RICHMOND, Va. – While your kids are getting ready to go back to school, so are their teachers. One big topic on their minds is their paycheck.
“We cannot only build a better pipeline for teachers but retain them in the classroom as well,” State Superintendent of Public Instruction Dr. James Lane said.
Hundreds of teachers were getting ready for the school year during the Education Equity Summer Institute held in Richmond. Dr. Lane was one of the keynote speakers, focusing on achievement gaps and equity issues facing students across the Commonwealth.
He also had conversations with Gov. Ralph Northam about educational priorities.
“In talking to the governor, we know that it’s one of the things that he’s focused on is continuing to increase teacher pay,” Dr. Lane said.
When Gov. Northam signed the budget in May he bumped up the state share in teacher pay, meaning teachers will get a 3 percent raise starting in July 2019. How much the state pays varies according to how much each municipality can afford to pay its share.
“Putting 3 percent in the second year of [the two year budget] is a huge step in the right direction towards giving my teachers what they need,” Dr. Lane said.
According to data from the National Education Association, Virginia teachers were paid around $50,834 from 2016-2017. That’s about 8,000 less than the national average of $58,353.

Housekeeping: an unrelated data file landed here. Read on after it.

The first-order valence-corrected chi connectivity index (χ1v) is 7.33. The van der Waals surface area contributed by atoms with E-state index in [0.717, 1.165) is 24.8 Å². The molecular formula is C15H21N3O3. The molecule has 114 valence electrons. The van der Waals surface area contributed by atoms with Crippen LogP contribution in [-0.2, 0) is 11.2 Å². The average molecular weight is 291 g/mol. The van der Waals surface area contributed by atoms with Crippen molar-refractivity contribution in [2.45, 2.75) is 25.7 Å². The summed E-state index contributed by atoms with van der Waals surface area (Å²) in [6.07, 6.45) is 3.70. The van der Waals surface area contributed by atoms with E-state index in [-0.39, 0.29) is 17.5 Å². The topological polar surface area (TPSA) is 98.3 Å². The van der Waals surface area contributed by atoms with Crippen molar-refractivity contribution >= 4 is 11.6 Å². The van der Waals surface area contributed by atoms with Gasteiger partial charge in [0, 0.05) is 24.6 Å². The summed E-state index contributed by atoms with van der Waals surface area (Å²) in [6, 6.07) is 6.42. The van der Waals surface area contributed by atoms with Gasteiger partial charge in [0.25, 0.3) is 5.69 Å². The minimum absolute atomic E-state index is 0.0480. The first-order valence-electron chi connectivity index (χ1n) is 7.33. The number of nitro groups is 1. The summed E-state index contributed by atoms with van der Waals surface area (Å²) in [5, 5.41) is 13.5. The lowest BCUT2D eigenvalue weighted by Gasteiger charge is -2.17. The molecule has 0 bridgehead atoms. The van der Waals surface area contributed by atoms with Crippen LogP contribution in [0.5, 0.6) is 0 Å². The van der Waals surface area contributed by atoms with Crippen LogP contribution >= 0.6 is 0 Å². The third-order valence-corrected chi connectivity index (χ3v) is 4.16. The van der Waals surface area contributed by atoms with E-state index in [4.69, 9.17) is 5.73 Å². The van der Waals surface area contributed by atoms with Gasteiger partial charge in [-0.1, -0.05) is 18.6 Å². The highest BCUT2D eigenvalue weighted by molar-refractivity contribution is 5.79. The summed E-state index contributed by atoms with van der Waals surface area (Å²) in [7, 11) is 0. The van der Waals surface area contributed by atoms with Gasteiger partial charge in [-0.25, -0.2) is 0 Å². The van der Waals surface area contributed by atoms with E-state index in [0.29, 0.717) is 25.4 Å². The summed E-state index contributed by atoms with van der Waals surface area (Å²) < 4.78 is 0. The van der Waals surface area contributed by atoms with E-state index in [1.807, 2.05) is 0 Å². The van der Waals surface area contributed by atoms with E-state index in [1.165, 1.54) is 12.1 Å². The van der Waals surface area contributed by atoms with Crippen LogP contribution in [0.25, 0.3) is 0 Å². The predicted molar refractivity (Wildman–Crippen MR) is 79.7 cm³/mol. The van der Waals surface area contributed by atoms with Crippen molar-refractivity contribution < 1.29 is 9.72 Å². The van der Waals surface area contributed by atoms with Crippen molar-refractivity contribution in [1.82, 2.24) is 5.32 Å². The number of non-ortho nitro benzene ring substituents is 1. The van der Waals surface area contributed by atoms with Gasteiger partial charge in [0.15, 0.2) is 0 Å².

Del. Schuyler VanValkenburg is a teacher from Henrico County. He says the 3 percent increase in pay “is a start” but “it’s not enough.”
The pay raise is a long time coming.
“You might start off at a comparable pay, but over the past decade teachers haven’t been getting pay raises year by year,” he added.
Another budgetary issue Del. VanValkenburg sees in the classroom is a CAP on support staff members, like nurses and mental health counselors, approved during the recession. Del. VanValkenburg has brought it up a number of times during meetings with the House Select Committee on School Safety, which was formed following the deadly high school shooting in Parkland, Fl. There were also efforts during this past session to create legislation to get rid of it.
“It puts an increased burden on teachers too. Teachers are now having to do things that would have been handled by support staff,” he added. “You see cases loads of children that are unsustainable. So, that means they’re not getting the services they need and you’re feeling that in your class.”
Changes were also approved by the General Assembly for teacher certifications, making it easier for people who are moving to the Commonwealth to transfer their license into Virginia more easily. Dr. Lanes says they also “opened up flexibility” for creating more four-year teaching programs, so there “are undergraduates earning teaching degrees, they’re not always required to get a masters degree in order to teach.”